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"The world will not be destroyed by those who do evil, but by those who watch and do nothing"  - Albert Einstein
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Bowregard
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PostTue Sep 07, 2021 1:04 pm 
I haven't read the studies but I have sprained a lot of ankles and agree with Sculpin on ice. When I have not iced it took forever to get rid of the swelling and dead blood cells (maybe that have a new way to clear that now). Just don't be stupid like me and fall asleep with the ice on - I ended up with frostbite on the edge of my foot.

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Sculpin
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PostWed Sep 08, 2021 8:48 am 
Bowregard wrote:
When I have not iced it took forever to get rid of the swelling and dead blood cells (maybe that have a new way to clear that now)

Yep.  A lot of dubious stuff in the linked articles on this thread IMO, like that ice delays healing and only delays the swelling.  It does neither one of those.  You don't start healing in the first 48 hours, you continue swelling.  If you ice (intermittently!) for 48 hours, there will be no additional swelling from the original injury.  Hematoma takes 3 months to clear and it will be the last thing that hurts.

My worst sprained ankle occurred playing basketball when I was studying in Germany.  I was planning on going to a party after the pick-up game so I decided I didn't have an time to ice.  I walked on it all evening.  In the morning I could not put weight on it.  Germany has excellent, free medical care.  They had me going in once a week for electro-therapy, which involved running a current through my ankle to break up the swelling and hematoma.  That was in 1982.  I should have skipped the party and iced my ankle.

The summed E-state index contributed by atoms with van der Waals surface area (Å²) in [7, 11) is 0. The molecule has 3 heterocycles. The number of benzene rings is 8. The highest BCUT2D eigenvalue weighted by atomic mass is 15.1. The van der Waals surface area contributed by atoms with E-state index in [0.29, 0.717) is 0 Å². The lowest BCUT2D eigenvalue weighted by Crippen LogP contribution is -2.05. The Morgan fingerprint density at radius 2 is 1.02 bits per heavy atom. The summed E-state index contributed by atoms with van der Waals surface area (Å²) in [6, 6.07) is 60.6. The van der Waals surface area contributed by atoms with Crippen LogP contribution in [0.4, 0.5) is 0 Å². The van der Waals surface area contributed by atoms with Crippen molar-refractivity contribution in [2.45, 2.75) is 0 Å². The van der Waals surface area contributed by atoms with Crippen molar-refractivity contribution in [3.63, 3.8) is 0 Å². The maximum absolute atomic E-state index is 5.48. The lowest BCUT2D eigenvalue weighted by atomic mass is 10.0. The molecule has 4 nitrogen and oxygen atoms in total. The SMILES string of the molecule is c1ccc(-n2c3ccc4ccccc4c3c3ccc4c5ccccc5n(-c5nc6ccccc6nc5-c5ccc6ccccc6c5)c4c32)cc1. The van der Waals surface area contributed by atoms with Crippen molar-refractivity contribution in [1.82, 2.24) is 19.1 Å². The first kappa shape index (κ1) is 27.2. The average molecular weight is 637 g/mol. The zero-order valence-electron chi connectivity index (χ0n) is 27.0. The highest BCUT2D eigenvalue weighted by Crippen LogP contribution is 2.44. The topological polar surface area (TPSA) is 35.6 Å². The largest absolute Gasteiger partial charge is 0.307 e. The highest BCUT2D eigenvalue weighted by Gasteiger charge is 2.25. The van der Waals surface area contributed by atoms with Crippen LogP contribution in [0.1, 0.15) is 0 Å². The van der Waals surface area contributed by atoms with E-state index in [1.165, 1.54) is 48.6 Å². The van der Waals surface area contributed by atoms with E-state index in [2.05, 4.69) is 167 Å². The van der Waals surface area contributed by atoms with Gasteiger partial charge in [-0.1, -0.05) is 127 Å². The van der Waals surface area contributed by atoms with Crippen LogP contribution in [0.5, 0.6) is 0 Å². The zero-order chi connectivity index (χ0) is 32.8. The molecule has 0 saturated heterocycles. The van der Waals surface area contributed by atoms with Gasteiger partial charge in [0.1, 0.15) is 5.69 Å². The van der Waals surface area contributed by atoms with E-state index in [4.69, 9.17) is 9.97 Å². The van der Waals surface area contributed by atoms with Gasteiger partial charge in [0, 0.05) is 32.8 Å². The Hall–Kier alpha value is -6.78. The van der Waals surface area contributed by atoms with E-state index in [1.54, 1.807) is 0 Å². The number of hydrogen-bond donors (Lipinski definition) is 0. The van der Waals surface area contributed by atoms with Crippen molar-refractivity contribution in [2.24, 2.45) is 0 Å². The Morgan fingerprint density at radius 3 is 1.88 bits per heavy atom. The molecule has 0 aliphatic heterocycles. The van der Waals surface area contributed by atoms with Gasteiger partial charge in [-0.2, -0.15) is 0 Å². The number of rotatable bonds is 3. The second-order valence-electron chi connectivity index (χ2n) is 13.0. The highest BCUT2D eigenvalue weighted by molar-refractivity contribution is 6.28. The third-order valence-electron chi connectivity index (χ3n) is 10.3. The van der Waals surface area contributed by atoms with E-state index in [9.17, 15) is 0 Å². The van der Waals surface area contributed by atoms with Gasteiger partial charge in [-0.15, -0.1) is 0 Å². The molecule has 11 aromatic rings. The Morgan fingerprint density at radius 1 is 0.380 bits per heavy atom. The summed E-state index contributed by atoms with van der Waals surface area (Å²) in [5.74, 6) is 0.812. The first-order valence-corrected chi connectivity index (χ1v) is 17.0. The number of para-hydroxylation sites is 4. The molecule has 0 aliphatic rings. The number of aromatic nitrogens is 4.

Re preventing ankle sprains by strengthening your ankles:  On the TR page, Matt Lemke just posted a TR where he mentions that his companion Austin badly sprained his ankle wearing trail runners on the slopes of Mt. Hinman.  You think you got stronger ankles than those guys???   dizzy.gif

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Between every two pines is a doorway to the new world. - John Muir
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captain jack
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PostWed Sep 08, 2021 4:42 pm 
Big problem for me all my life. Weak ankles. When I played hockey the skates were always like this / \ on the ice.

The one thing I learned after hundreds of miles of walking on trails is, get a shoe with a flat sole under the heal.
Trail running shoes typically have a sole that's rounded up on either side of the heal. This was causing my foot to roll on anything other than a perfectly flat surface.

You dont have to have big old 20 pound military boots, just something that has a flat sole, walking shoes, street running shoes, lightweight boots.